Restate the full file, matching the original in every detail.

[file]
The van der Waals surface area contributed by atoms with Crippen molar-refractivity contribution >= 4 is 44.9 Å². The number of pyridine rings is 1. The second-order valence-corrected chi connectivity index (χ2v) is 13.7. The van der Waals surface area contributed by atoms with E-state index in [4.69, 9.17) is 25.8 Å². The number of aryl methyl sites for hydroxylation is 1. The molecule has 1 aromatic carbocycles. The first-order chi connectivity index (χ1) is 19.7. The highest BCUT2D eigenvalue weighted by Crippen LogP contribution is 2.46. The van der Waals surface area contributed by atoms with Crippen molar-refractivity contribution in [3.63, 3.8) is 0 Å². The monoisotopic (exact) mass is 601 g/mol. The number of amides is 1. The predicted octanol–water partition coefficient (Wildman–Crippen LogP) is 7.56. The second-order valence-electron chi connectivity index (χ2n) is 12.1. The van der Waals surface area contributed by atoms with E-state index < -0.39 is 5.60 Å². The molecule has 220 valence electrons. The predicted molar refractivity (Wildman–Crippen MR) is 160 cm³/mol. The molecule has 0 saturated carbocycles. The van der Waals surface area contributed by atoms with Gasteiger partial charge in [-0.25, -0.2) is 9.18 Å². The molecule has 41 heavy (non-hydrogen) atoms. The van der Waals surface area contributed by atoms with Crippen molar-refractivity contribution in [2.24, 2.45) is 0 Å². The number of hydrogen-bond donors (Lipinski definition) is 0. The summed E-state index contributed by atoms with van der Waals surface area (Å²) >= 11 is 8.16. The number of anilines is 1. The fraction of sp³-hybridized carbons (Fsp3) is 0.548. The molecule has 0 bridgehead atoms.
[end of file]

The van der Waals surface area contributed by atoms with Crippen molar-refractivity contribution >= 4 is 44.9 Å². The number of pyridine rings is 1. The second-order valence-corrected chi connectivity index (χ2v) is 13.7. The van der Waals surface area contributed by atoms with E-state index in [4.69, 9.17) is 25.8 Å². The number of aryl methyl sites for hydroxylation is 1. The molecule has 1 aromatic carbocycles. The first-order chi connectivity index (χ1) is 19.7. The highest BCUT2D eigenvalue weighted by Crippen LogP contribution is 2.46. The van der Waals surface area contributed by atoms with Crippen molar-refractivity contribution in [3.63, 3.8) is 0 Å². The monoisotopic (exact) mass is 601 g/mol. The number of amides is 1. The predicted octanol–water partition coefficient (Wildman–Crippen LogP) is 7.56. The second-order valence-electron chi connectivity index (χ2n) is 12.1. The van der Waals surface area contributed by atoms with E-state index < -0.39 is 5.60 Å². The molecule has 220 valence electrons. The predicted molar refractivity (Wildman–Crippen MR) is 160 cm³/mol. The molecule has 0 saturated carbocycles. The van der Waals surface area contributed by atoms with Gasteiger partial charge in [-0.25, -0.2) is 9.18 Å². The molecule has 41 heavy (non-hydrogen) atoms. The van der Waals surface area contributed by atoms with Crippen molar-refractivity contribution in [2.24, 2.45) is 0 Å². The number of hydrogen-bond donors (Lipinski definition) is 0. The summed E-state index contributed by atoms with van der Waals surface area (Å²) >= 11 is 8.16. The number of anilines is 1. The fraction of sp³-hybridized carbons (Fsp3) is 0.548. The molecule has 0 bridgehead atoms.